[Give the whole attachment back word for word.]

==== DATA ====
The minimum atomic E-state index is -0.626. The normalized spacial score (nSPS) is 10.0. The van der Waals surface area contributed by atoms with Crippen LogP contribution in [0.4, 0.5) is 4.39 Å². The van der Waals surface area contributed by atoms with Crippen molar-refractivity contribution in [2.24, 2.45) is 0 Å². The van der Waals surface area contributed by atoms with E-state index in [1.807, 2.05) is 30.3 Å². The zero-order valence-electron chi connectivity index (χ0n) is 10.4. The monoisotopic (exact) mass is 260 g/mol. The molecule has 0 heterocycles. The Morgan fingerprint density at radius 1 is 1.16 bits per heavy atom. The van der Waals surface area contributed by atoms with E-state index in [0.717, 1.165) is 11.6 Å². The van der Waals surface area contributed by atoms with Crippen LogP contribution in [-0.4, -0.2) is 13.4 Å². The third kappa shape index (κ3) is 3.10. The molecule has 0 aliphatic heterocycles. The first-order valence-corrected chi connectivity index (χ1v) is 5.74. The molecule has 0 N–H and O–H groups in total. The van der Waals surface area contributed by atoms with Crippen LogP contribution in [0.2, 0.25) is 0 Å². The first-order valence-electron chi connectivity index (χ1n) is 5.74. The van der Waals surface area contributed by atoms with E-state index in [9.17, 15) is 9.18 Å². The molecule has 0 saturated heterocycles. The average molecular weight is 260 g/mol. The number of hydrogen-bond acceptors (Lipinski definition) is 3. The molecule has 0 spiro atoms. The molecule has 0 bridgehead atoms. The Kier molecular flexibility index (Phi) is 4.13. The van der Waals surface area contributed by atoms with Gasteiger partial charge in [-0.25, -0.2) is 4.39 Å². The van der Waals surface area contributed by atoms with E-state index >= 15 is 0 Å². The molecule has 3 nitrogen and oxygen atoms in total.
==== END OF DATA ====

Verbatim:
The minimum atomic E-state index is -0.626. The normalized spacial score (nSPS) is 10.0. The van der Waals surface area contributed by atoms with Crippen LogP contribution in [0.4, 0.5) is 4.39 Å². The van der Waals surface area contributed by atoms with Crippen molar-refractivity contribution in [2.24, 2.45) is 0 Å². The van der Waals surface area contributed by atoms with E-state index in [1.807, 2.05) is 30.3 Å². The zero-order valence-electron chi connectivity index (χ0n) is 10.4. The monoisotopic (exact) mass is 260 g/mol. The molecule has 0 heterocycles. The Morgan fingerprint density at radius 1 is 1.16 bits per heavy atom. The van der Waals surface area contributed by atoms with E-state index in [0.717, 1.165) is 11.6 Å². The van der Waals surface area contributed by atoms with Crippen LogP contribution in [-0.4, -0.2) is 13.4 Å². The third kappa shape index (κ3) is 3.10. The molecule has 0 aliphatic heterocycles. The first-order valence-corrected chi connectivity index (χ1v) is 5.74. The molecule has 0 N–H and O–H groups in total. The van der Waals surface area contributed by atoms with Crippen LogP contribution in [0.2, 0.25) is 0 Å². The first-order valence-electron chi connectivity index (χ1n) is 5.74. The van der Waals surface area contributed by atoms with E-state index in [9.17, 15) is 9.18 Å². The molecule has 0 saturated heterocycles. The average molecular weight is 260 g/mol. The number of hydrogen-bond acceptors (Lipinski definition) is 3. The molecule has 0 spiro atoms. The molecule has 0 bridgehead atoms. The Kier molecular flexibility index (Phi) is 4.13. The van der Waals surface area contributed by atoms with Gasteiger partial charge in [-0.25, -0.2) is 4.39 Å². The van der Waals surface area contributed by atoms with E-state index >= 15 is 0 Å². The molecule has 3 nitrogen and oxygen atoms in total.